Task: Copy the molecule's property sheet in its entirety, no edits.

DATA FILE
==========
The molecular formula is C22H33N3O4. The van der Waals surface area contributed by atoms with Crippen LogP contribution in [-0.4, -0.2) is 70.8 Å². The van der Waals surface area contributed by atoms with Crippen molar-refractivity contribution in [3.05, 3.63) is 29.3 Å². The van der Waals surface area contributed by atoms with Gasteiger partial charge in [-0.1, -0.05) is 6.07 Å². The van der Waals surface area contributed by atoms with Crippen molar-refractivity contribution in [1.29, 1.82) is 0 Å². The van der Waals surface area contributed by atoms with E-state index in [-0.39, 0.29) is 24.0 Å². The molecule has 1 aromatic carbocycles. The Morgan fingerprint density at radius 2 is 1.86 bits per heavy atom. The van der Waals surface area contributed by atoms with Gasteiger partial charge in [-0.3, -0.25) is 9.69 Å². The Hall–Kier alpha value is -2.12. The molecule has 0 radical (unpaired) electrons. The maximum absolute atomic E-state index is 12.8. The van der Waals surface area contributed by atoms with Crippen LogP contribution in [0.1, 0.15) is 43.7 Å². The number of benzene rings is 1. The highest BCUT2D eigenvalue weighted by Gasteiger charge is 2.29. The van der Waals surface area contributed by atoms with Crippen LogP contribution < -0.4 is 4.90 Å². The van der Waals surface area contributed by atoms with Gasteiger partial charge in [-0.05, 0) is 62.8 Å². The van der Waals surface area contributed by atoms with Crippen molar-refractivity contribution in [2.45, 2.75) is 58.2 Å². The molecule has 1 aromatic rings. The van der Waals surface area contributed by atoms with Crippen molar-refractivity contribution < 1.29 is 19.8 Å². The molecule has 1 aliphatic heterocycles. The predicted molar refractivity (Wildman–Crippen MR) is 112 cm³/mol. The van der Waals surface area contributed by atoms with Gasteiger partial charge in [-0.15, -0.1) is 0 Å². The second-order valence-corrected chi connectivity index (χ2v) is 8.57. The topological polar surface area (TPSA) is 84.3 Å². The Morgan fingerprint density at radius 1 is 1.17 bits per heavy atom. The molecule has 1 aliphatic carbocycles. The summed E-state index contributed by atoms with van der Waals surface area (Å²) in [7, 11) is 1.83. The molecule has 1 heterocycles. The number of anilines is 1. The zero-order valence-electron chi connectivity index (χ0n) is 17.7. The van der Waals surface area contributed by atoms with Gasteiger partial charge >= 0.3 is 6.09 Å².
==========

The molecular formula is C22H33N3O4. The van der Waals surface area contributed by atoms with Crippen LogP contribution in [-0.4, -0.2) is 70.8 Å². The van der Waals surface area contributed by atoms with Crippen molar-refractivity contribution in [3.05, 3.63) is 29.3 Å². The van der Waals surface area contributed by atoms with Gasteiger partial charge in [-0.1, -0.05) is 6.07 Å². The van der Waals surface area contributed by atoms with Crippen molar-refractivity contribution in [1.29, 1.82) is 0 Å². The van der Waals surface area contributed by atoms with E-state index in [-0.39, 0.29) is 24.0 Å². The molecule has 1 aromatic carbocycles. The Morgan fingerprint density at radius 2 is 1.86 bits per heavy atom. The van der Waals surface area contributed by atoms with Gasteiger partial charge in [-0.3, -0.25) is 9.69 Å². The Hall–Kier alpha value is -2.12. The molecule has 0 radical (unpaired) electrons. The maximum absolute atomic E-state index is 12.8. The van der Waals surface area contributed by atoms with Crippen LogP contribution in [0.1, 0.15) is 43.7 Å². The number of benzene rings is 1. The highest BCUT2D eigenvalue weighted by Gasteiger charge is 2.29. The van der Waals surface area contributed by atoms with Crippen LogP contribution < -0.4 is 4.90 Å². The van der Waals surface area contributed by atoms with Gasteiger partial charge in [-0.05, 0) is 62.8 Å². The van der Waals surface area contributed by atoms with Crippen molar-refractivity contribution in [2.45, 2.75) is 58.2 Å². The molecule has 1 aromatic rings. The van der Waals surface area contributed by atoms with Crippen molar-refractivity contribution < 1.29 is 19.8 Å². The molecule has 1 aliphatic heterocycles. The predicted molar refractivity (Wildman–Crippen MR) is 112 cm³/mol. The van der Waals surface area contributed by atoms with Gasteiger partial charge in [-0.15, -0.1) is 0 Å². The second-order valence-corrected chi connectivity index (χ2v) is 8.57. The topological polar surface area (TPSA) is 84.3 Å². The Morgan fingerprint density at radius 1 is 1.17 bits per heavy atom. The molecule has 1 aliphatic carbocycles. The summed E-state index contributed by atoms with van der Waals surface area (Å²) in [7, 11) is 1.83. The molecule has 1 heterocycles. The number of anilines is 1. The zero-order valence-electron chi connectivity index (χ0n) is 17.7. The van der Waals surface area contributed by atoms with Gasteiger partial charge >= 0.3 is 6.09 Å².